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Core Strength-Pilates Exercise Video for Abdominals: Little Pulses

Posted Jan 31 2011 4:27pm

Having great core strength means that you’ve got a balance between strong abs and a flexible back allowing you to move easily through each exercise during your Pilates workouts.  A while ago I posted an article on my blog about improving abdominal strength and spine articulation with the benefits of adding pulsing to Pilates exercises.  I had a couple of clients come for their Pilates workouts and ask me questions about how to do their pulses better to maximize core strength, so I thought this would be a perfect topic for a video post.

Click here to view the embedded video.

With all our Pilates exercises we’re looking for great ab support to help keep your back safe, and improved movement to  better articulate your spine from your head to your tailbone!  I think the most challenging exercises for most Pilates students are the Roll Up, Neck Pull, Teaser, and Short Box round on the Reformer with the full back bend and roll up.  Practicing little pulses during your workouts, can help you improve your abdominal strength, and get your body bending more efficiently.

So here’s the Little Pulses exercise to help strengthen your abs:

Start with a modified  ½ Roll Back exercise and add 4 levels of little “pulses” to your movement.

  • Roll the pelvis backwards almost to the waist on the mat.  Pulse 10-30 times bending two inches below the navel (L5). Feel & watch the low abs pull in while the low back relaxes and falls backwards in space deepening the low scoop.  Focus on feeling the pivot point at the bottom of the lumbar spine.
  • Roll back farther – waist to the mat.  Pulse 10-30 times bending two inches above the navel (L1). Continue to feel the back relax and back bones drop backwards while watching the low and middle abs pull in and back as the head and shoulders bob forward.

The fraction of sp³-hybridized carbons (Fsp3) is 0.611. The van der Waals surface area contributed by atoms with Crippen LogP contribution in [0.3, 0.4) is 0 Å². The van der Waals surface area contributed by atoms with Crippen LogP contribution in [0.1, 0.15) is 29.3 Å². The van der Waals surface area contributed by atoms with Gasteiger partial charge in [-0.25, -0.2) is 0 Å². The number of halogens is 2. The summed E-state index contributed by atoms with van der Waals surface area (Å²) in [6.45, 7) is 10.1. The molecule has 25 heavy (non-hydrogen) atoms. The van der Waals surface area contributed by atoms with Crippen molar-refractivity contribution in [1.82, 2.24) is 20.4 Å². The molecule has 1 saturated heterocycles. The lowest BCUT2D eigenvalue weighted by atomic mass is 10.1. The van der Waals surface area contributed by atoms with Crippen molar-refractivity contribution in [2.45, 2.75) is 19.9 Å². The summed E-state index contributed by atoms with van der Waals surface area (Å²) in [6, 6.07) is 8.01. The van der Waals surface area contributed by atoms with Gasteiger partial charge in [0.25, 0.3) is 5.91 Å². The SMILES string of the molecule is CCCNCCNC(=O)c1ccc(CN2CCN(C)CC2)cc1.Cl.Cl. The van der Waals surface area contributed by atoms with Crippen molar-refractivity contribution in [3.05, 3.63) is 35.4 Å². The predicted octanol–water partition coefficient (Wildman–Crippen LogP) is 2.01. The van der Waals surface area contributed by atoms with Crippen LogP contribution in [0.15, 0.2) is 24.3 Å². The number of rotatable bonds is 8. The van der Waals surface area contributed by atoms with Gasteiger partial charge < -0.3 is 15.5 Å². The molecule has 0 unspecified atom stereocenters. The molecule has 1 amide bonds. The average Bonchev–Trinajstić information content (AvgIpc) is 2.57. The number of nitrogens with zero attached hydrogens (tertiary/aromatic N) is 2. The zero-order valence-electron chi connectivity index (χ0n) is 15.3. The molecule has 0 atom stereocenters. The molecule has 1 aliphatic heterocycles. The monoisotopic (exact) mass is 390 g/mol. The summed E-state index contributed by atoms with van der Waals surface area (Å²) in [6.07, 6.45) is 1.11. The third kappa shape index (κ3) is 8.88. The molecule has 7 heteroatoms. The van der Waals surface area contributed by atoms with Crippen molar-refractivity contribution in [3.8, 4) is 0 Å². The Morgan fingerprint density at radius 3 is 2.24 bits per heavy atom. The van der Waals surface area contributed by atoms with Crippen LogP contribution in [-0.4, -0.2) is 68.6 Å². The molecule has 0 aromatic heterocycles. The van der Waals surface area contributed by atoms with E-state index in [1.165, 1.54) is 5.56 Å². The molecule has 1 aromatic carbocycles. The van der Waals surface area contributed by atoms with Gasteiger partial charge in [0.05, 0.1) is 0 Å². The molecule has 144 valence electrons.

• Roll back farther – pelvis, waist, and bottom ribs to the mat.  Pulse 10-30 times feeling the front of the bottom ribs dropping backwards in space as the pivot point for the pulse. (T-12).  Keep the lower back to the mat and feel it drop more as you pulse up.
  • Stay with the bottom ribs to the mat.  Pulse 10-30 as the upper back relaxes the bottom ribs will get closer to the floor, but this time focus on feeling the shoulder blades spread apart while the breastbone drops and slides down the front of your shirt.

Be sure that the initiation for the pulsing  is the lower back and belly is pulling in and down, not the head and shoulders hurling up!  The deepening of the curl comes from the release of the back, and the work of the abdominals.  This probably won’t happen automatically!  You’re going to have to actively make the movement happen.  Watch your low stomach with your eyeballs to be sure it’s happening.

Arm Options:

  • Easy – arms reach to the legs
  • Moderate – “I dream of Jeanie” or “Indian Chief”
  • Challenging – Hands behind the head
  • Super Challenge – Arms straight overhead by your ears, thumbs hooked.

It won’t take you very long after adding pulses to your workouts before you’ll notice how much better exercises like the Roll Up are getting.  So keep practicing to enjoy great benefits from your little pulses.

Have fun adding these little pulses to your workouts!  Practice your little pulses with the exercise above, or when you’re on the Trapeze Table with the roll down bar, during your Roll Up and Neck Pull, or any other exercise that they might help you get a little more work from your workout!

Thanks for checking out this video.  Keep on the lookout for my next Pilates fitness tip to help you get the most from your training program.  See you soon, have a GREAT Day!

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